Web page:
Monty Python’s Spamalot is certainly terrible, but it is gloriously terrible, it revels in the aspiration to be bad and as a result it is quite gloriously good.
As everyone in Melbourne must surely know by now, Spamalot is a new musical production, based on the movie Monty Python and the Holy Grail. Championed and written by Eric Idle, who along with composer John Duprez is responsible for the lyrics and music, Spamalot is a hugely successful, Tony award (2005) winning production making its Australian debut in Melbourne. Directed by the famed director Mike Nichols, Spamalot is a particular re-telling of the King Arthur and the Knights of the Round Table legend, in which the noble King acquires his valiant knights and sets off to find the Holy Grail, as per god’s specific instructions. Along the way adventure ensues, as does a trip to Las Vegas.
Monty Python’s Spamalot is a spectacularly entertaining production. It is fast paced, with never a dull moment and, for me, readily conjures up the image of a precocious school boy having been given access to all the best quality actors, technicians, designers and money available in order to stage the school spectacular he has written. Eric Idle balances along the edge of so bad it’s good brilliantly and consequently this is a high quality production. Idle uses a self referential style to fondly parody musical theatre icons and to parody Spamalot itself.
Also, if you like to look at lovely ladies in skimpy costumes, with ample stage presence, then this is the show for you.
For fans of Monty Python there are abundant familiar moments from the movie, Monty Python style projections (designed by Elaine J. McCarthy) are very cleverly used throughout and the orchestration (conductor Peter Casey) is enthusiastic.
The cast, ensemble included, rise to the challenges of this production with great verve. Consequently it is hard to choose stand-out performers. I do though have a particular soft spot for Bille Brown. His King Arthur carries off a stunningly vacuous benevolence which is so joyous to watch. Derek Metzger, Jason Langley and Ben Lewis also did not put a foot wrong and were consistently captivating. It is unfortunately easier to choose a performer who didn’t quite seem up to it on the night, with Stephen Hall’s Sir Lancelot appearing a bit tired and distracted in contrast to the other performers. It should be said though, that his other characters, including the popular French Taunter, did not suffer from this seeming lack of focus.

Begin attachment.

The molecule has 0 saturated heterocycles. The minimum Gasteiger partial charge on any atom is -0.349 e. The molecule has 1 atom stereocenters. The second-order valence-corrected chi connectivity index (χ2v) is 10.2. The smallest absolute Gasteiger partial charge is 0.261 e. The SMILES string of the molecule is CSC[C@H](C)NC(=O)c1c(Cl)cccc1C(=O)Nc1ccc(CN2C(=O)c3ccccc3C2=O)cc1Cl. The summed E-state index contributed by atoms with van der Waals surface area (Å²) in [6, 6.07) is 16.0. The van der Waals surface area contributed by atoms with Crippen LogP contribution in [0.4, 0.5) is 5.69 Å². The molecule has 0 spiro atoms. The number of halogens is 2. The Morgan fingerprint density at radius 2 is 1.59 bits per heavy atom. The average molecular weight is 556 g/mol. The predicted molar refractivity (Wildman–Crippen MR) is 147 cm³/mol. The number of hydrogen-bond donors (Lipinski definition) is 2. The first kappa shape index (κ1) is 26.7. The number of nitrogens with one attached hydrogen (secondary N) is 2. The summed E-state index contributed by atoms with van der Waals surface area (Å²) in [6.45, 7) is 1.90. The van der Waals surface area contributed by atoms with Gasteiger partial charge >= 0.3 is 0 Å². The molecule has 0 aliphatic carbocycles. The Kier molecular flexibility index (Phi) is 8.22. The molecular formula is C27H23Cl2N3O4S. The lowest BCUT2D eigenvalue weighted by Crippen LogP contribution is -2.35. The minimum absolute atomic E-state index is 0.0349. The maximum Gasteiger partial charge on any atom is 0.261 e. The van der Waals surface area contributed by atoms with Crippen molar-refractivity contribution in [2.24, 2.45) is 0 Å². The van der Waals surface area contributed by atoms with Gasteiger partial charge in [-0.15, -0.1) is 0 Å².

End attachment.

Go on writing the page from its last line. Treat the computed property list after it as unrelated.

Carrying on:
Monty Python’s Spamalot does require a lot of energy and versatility from its performers, with most taking on several roles, and for the most part the performers proved themselves well and truly up to the demands of this production, giving the audience the impression that ‘it must be fun to perform’!
Special mention, I feel needs to be made of Lucinda Shaw as The Lady of the Lake, the only female character in Spamalot aside from the ensemble. She glamorously bulldozes her way on to the stage, gorgeously attired in an array of sparkling costumes (set and costume design by Tim Hatley), singing badly in that special way that only someone who can actually sing very well is able to manage.
From the opening moments of this production it was clear that the audience wanted to love the show, and they were not disappointed. Monty Python’s Spamalot manages to fulfill the expectations of fans and novices alike; it even prompted a spontaneous sing-along moment prior to the scripted one.
Monty Python’s Spamalot is a wicked and delicious production, it feels like bad theatre turned good and I do encourage you to come and revel in it. As a piece of musical theatre, it is a mutinous laugh-riot, but one which showcases an impressive cast of Australian performers.
MONTY PYTHON’S SPAMALOT
Venue: Her Majesty’s Theatre | 219 Exhibition Street, Melbourne
Season: Tickets currently on sale until May 25, 2008
Times: Tues 8:00pm OR Wed 1:00pm*; Wed - Sat @ 8pm, Sun @ 6.30pm; Matinees Wed* & Sun @ 1.00pm, Sat @ 2.00pm
Bookings: Ticketek 1300 795 012
*Tuesday 8:00pm Dates
4, 11 December
8, 15, 22, 29 January
5, 12 February
*Wednesday 1:00pm Dates
19, 26 December